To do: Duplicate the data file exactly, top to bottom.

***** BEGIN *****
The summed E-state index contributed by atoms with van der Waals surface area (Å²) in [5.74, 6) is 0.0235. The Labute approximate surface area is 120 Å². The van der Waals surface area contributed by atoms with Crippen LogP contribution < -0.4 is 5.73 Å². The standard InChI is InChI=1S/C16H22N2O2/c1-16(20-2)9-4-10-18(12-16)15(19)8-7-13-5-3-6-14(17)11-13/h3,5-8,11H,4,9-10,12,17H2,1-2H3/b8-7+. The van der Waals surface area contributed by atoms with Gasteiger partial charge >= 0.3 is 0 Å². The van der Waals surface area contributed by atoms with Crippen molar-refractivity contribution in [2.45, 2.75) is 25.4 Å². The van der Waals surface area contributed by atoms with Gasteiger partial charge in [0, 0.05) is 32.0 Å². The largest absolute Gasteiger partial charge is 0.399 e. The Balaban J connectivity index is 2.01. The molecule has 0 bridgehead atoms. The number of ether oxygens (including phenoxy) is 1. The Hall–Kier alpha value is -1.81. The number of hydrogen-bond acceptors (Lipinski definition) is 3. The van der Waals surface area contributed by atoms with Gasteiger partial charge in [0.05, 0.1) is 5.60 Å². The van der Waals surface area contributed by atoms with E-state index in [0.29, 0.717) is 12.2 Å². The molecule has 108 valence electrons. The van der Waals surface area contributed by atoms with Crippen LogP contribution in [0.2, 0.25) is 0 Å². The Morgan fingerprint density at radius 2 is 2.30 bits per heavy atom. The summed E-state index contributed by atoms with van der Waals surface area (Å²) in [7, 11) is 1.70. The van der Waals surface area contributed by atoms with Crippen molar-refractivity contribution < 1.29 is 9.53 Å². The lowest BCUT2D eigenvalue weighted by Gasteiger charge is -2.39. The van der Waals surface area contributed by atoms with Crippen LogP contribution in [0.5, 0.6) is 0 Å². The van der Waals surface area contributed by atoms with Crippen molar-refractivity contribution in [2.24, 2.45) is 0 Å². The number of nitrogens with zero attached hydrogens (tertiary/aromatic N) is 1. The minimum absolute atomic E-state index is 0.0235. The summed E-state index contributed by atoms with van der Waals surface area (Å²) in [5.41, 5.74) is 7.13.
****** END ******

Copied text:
The summed E-state index contributed by atoms with van der Waals surface area (Å²) in [5.74, 6) is 0.0235. The Labute approximate surface area is 120 Å². The van der Waals surface area contributed by atoms with Crippen LogP contribution < -0.4 is 5.73 Å². The standard InChI is InChI=1S/C16H22N2O2/c1-16(20-2)9-4-10-18(12-16)15(19)8-7-13-5-3-6-14(17)11-13/h3,5-8,11H,4,9-10,12,17H2,1-2H3/b8-7+. The van der Waals surface area contributed by atoms with Gasteiger partial charge >= 0.3 is 0 Å². The van der Waals surface area contributed by atoms with Crippen molar-refractivity contribution in [2.45, 2.75) is 25.4 Å². The van der Waals surface area contributed by atoms with Gasteiger partial charge in [0, 0.05) is 32.0 Å². The largest absolute Gasteiger partial charge is 0.399 e. The Balaban J connectivity index is 2.01. The molecule has 0 bridgehead atoms. The number of ether oxygens (including phenoxy) is 1. The Hall–Kier alpha value is -1.81. The number of hydrogen-bond acceptors (Lipinski definition) is 3. The van der Waals surface area contributed by atoms with Gasteiger partial charge in [0.05, 0.1) is 5.60 Å². The van der Waals surface area contributed by atoms with E-state index in [0.29, 0.717) is 12.2 Å². The molecule has 108 valence electrons. The van der Waals surface area contributed by atoms with Crippen LogP contribution in [0.2, 0.25) is 0 Å². The Morgan fingerprint density at radius 2 is 2.30 bits per heavy atom. The summed E-state index contributed by atoms with van der Waals surface area (Å²) in [7, 11) is 1.70. The van der Waals surface area contributed by atoms with Crippen molar-refractivity contribution < 1.29 is 9.53 Å². The lowest BCUT2D eigenvalue weighted by Gasteiger charge is -2.39. The van der Waals surface area contributed by atoms with Crippen LogP contribution in [0.5, 0.6) is 0 Å². The van der Waals surface area contributed by atoms with Crippen molar-refractivity contribution in [2.24, 2.45) is 0 Å². The number of nitrogens with zero attached hydrogens (tertiary/aromatic N) is 1. The minimum absolute atomic E-state index is 0.0235. The summed E-state index contributed by atoms with van der Waals surface area (Å²) in [5.41, 5.74) is 7.13.